The global aerospace and defense industry is estimated to dominate the metamaterial market during the forecast period 2018-2023. Reliable aerospace, defense, and military communications depend on advanced antenna technologies. The success of network centric operations on the digital battlefield requires reliable, efficient, and real-time communications to present accurate information to the right person at the appropriate time. The antenna is an integral, if not often overlooked, component of military, aerospace, and defense systems. Additionally, military antennas are being used in radars to provide missile guidance for accurate target tracking.
The rise in border infiltration, terrorism activities, inter country conflicts, and attack prone borders are expected to drive the demand for military antennas. High defense budgets of various countries and increasing demand for economic and security issues have increased the need for RADAR systems. Additionally, technological advancements and increasing demand for ranging and detection of objects are fuelling the demand for RADAR systems. As the defense spending and production of aircrafts and satellites continue to grow at a steady rate, the demand for antennas is also set to witness a healthy growth rate.
Major Players: Echodyne Corp., Evolv Technologies Inc., Fractal Antenna Systems Inc., NKT Photonics A/S, JEM Engineering LLC , Kymeta Corporation, Metamaterials Technologies Inc., MetaShield LLC, TeraView Ltd, and Multiwave Technologies AG, among others.
Metamaterials in Antenna Design
One of the most important applications of metamaterials is antenna design. Due to the unusual properties of metamaterials, we can achieve antennas with novel characteristics which cannot be realized with traditional materials.
Electrically small antennas based on zeroth resonant mode
In mobile communication systems, electrically small antennas (ESA) are desired. Modern integrated circuit technology has the ability to miniature circuits to a very small size. However, in a traditional design, the performance of the antenna is related with its size. The antenna usually has dimensions in the order of the operating wavelength. This sets boundaries for the size of the whole system.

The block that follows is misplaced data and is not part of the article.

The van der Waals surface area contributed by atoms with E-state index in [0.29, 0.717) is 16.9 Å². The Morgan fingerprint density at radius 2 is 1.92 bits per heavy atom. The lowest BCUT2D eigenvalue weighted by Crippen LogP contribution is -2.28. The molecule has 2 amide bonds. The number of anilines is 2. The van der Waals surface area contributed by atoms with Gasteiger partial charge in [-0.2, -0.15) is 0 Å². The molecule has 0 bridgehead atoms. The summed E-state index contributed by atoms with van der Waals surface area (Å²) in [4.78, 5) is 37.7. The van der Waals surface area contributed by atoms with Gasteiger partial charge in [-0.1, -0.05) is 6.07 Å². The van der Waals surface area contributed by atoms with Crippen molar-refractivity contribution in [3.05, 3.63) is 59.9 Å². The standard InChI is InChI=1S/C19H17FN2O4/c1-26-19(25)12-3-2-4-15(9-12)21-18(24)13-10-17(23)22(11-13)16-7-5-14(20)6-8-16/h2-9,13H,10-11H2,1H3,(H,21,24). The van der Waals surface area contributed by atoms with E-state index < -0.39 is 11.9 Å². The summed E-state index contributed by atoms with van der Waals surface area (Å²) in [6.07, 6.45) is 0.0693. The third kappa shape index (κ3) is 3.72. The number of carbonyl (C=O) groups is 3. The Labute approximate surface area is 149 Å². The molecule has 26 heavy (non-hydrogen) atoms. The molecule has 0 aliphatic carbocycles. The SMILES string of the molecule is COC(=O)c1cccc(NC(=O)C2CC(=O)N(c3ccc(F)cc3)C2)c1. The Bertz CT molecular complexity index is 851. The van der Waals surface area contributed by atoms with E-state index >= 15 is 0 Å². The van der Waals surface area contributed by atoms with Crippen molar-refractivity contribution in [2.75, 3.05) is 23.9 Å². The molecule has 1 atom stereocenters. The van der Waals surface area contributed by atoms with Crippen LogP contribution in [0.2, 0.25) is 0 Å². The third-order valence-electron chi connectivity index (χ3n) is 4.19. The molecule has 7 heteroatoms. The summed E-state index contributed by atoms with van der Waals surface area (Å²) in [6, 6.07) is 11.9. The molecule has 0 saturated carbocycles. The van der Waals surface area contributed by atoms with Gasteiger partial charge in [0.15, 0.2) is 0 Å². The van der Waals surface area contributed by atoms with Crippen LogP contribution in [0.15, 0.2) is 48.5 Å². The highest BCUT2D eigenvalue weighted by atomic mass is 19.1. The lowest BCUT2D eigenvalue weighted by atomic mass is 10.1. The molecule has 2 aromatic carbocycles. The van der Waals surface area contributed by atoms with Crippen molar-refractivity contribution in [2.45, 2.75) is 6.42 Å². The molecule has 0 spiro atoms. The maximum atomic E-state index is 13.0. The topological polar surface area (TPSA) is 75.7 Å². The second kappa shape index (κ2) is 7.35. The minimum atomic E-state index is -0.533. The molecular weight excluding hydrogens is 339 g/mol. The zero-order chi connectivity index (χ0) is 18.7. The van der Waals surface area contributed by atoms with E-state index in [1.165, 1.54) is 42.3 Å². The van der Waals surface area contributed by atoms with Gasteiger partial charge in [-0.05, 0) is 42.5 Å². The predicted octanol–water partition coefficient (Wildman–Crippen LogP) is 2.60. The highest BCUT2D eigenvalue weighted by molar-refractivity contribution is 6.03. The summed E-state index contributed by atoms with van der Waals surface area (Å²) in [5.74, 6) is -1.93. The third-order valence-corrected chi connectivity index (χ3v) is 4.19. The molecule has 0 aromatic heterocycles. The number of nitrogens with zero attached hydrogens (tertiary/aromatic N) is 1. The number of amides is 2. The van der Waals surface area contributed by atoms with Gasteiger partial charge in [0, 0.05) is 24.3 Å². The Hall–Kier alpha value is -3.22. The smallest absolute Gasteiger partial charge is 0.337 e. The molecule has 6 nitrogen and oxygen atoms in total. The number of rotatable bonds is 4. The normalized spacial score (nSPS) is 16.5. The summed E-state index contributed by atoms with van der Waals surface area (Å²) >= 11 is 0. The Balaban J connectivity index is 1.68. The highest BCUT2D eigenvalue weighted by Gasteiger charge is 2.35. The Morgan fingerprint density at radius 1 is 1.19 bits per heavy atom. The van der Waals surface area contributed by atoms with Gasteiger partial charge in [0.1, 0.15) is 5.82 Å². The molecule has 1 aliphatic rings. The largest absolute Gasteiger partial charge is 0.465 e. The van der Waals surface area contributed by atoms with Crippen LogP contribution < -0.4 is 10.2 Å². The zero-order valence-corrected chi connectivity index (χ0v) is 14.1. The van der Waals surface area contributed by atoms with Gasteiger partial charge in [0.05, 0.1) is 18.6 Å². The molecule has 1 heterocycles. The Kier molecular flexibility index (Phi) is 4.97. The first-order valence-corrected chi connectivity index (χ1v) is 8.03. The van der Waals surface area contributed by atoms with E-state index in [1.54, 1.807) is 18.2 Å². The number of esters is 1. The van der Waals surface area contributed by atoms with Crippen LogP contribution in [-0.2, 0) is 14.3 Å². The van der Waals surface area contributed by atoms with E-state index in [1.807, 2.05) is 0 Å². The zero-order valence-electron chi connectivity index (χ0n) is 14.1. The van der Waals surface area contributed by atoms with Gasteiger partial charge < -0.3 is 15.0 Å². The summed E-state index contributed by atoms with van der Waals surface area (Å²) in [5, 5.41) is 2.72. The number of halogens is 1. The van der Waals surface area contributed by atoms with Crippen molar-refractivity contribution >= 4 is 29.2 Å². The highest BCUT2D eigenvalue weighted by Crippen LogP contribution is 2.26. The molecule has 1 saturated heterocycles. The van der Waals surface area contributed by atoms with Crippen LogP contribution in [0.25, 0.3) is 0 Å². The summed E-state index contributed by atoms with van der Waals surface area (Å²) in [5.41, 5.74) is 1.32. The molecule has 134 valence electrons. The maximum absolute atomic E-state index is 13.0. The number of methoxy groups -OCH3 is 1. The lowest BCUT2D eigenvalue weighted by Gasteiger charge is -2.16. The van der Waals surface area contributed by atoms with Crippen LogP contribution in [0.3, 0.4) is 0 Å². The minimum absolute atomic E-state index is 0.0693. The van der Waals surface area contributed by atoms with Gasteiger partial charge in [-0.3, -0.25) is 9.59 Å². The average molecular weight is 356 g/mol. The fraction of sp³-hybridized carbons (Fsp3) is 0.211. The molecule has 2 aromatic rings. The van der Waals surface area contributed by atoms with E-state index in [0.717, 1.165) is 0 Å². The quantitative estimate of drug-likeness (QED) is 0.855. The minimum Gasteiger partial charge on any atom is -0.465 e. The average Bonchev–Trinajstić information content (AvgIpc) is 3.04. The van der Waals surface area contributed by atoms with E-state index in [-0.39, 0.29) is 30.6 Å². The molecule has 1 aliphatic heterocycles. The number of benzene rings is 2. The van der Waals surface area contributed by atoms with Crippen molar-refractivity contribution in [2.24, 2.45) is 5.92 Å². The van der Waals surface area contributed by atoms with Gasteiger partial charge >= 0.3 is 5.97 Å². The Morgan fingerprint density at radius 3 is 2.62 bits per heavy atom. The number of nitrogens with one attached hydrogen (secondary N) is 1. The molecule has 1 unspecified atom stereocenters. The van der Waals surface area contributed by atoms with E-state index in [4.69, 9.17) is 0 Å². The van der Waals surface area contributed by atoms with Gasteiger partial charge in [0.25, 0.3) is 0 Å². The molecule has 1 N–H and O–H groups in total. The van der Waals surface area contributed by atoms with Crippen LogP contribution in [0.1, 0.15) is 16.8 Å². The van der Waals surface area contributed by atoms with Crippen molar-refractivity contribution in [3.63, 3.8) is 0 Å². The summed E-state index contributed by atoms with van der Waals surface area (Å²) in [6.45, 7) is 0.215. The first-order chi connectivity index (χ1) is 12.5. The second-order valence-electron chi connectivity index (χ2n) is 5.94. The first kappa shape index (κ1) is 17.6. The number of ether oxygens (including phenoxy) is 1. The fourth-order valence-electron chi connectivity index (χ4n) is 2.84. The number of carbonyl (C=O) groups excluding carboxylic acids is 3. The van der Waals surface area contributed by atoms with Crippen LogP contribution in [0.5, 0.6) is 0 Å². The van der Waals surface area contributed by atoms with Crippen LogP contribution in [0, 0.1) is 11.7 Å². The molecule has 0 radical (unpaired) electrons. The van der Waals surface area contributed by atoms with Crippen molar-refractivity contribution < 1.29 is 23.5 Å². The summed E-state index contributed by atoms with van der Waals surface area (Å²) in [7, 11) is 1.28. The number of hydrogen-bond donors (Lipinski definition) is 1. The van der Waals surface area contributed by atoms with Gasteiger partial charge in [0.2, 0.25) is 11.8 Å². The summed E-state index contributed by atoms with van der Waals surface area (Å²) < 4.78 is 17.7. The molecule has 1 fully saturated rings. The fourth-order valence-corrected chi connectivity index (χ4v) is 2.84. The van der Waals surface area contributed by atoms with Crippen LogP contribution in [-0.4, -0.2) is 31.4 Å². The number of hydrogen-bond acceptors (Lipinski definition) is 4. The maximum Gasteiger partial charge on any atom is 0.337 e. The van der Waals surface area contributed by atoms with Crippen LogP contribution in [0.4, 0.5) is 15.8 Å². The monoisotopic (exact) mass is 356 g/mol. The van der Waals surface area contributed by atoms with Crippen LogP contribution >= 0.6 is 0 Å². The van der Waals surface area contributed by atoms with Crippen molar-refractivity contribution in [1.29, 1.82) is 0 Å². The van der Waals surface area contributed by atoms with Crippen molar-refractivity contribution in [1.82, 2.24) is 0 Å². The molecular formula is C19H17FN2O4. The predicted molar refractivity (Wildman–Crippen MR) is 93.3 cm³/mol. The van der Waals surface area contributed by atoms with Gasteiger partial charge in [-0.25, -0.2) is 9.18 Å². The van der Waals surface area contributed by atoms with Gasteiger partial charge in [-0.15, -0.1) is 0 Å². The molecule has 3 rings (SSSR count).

A ZIM medium, whose refractive index is near zero, shows an operating wavelength that is infinite at an arbitrary designed frequency. This phenomenon is named zeroth resonant mode. Since the wave number in this antenna is zero, in theory, the physical size of the antenna can be made independent of its working frequency. Because the operating wavelength is infinite, the field distribution and the radiation pattern are different from the normal ones.
Dual-band and multi-band antennas
Normal dual-band antennas are realized with different resonant structures, or different resonant modes in one structure. The main disadvantage of this technique is that the field distributions in these structures can hardly be the same in both bands. This means that the radiation patterns in the operating bands are different. Since metamaterials can support a negative refractive index, the resonant modes can be selected as a symmetric pair, i.e. so-called negative and positive modes. The field distributions of these two modes can be very similar, and thus also the radiation patterns.
Negative and positive modes can be designed together with a zeroth-order mode. This yields a multi-band antenna with a specific pattern for each mode. An extra advantage of a metamaterial-loaded multi-band antenna is the fact that its size is usually smaller than in a traditional design, where the size is decided by the lowest operating frequency.
Low Profile planar reflectors
In an electric dipole antenna positioned parallel on top of a PEC plane, the distance between the dipole antenna and the reflector should be approximately a quarter wavelength. Indeed, since the reflective phase at the PEC plane is 180°, the radiation of the image of the electric dipole will start to cancel the radiation of the dipole itself if it is located closer to the reflector.
However, if the reflector is a PMC plane, the reflective phase is zero, and the image of the electric dipole will enhance the radiation when the dipole is located near the PMC plane. This technique allows designing low profile reflectors for electric dipole antennas.
Conversely, magnetic dipoles, in practice realized by slots or apertures in a ground plate, are also not suitable for placement near any PEC plane because of the generation of parallel plate modes between the two metal planes, which considerably distorts the characteristics. An AMC plane can help to suppress any parallel plate modes. Also in this case, low profile structures become feasible.
Antenna lenses and polarizers
Dielectric lenses can be used to improve the directivity and gain of an antenna. However, the cost to fabricate a 3D lens is large. Further, the location of the lens should be carefully chosen in relation with the phase centre of the antenna. A metamaterial lens can be formed by a flat 2D structure. Their manufacturing cost is much lower. They can even be integrated with the planar antenna structure to reduce the profile and size of the antenna system.
A polarizer can be based on a chiral medium which has the capability to transform a linearly polarized wave into a circularly polarized wave. This opens a way to design circularly polarized antennas based on existing linearly polarized antennas.